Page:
SpaceX, Economies of Scale, and a Revolution in Space Access

Case Solution

Matthew C. Weinzierl, Kylie Lucas, Mehak Sarang
Harvard Business School ()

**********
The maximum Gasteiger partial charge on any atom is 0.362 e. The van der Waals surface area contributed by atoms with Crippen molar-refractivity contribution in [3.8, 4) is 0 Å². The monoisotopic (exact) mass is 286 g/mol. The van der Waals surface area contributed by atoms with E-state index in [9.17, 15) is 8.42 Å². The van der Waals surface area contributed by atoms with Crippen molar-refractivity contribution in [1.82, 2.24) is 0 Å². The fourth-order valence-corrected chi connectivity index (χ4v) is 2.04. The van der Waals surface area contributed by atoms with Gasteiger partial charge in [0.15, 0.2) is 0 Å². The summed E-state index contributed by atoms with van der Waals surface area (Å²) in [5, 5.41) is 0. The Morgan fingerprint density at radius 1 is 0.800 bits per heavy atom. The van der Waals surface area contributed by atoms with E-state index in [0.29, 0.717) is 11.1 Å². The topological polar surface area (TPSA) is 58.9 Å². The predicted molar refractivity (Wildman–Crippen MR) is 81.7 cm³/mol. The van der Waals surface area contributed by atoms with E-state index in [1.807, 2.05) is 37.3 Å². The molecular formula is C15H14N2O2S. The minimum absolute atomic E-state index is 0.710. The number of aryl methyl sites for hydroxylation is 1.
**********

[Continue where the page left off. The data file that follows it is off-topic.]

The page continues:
Since transforming the world of online banking, Elon Musk had established himself as a fearless innovator eager to challenge the status quo in hopes of promoting what he called humane society. After selling to PayPal in 2002, he created a number of startups to help make that dream come true, starting with Space Exploration Technologies (SpaceX). Hoping to “make human life multiplanetar,” Musk wanted to establish the first Martian civilization, but couldn’t get rockets that were cheap or reliable enough to make the trip. Over the next decade, SpaceX would develop a series of revolutionary rockets that changed the commercial space launch industry. SpaceX leveraged reusable missiles to take advantage of economies of scale, reduced the cost of orbit by a factor of 18, and captured a large percentage of the global launch market that was once inaccessible to industry newbies. But after a remarkable decade, Musk’s original goal of reaching Mars seemed within our grasp and incredibly optimistic. SpaceX had proven technology that would be vital in supporting a manned mission to Mars, but the cost of getting there was estimated at more than $ 200 billion in 2014. While the revenue from the launch services market was impressive, it didn’t come close to the $ 200 billion needed to develop a Martian civilization. Would there be enough demand for launch services to make Elon Musk’s vision possible, or would SpaceX need to find other ways to get there?

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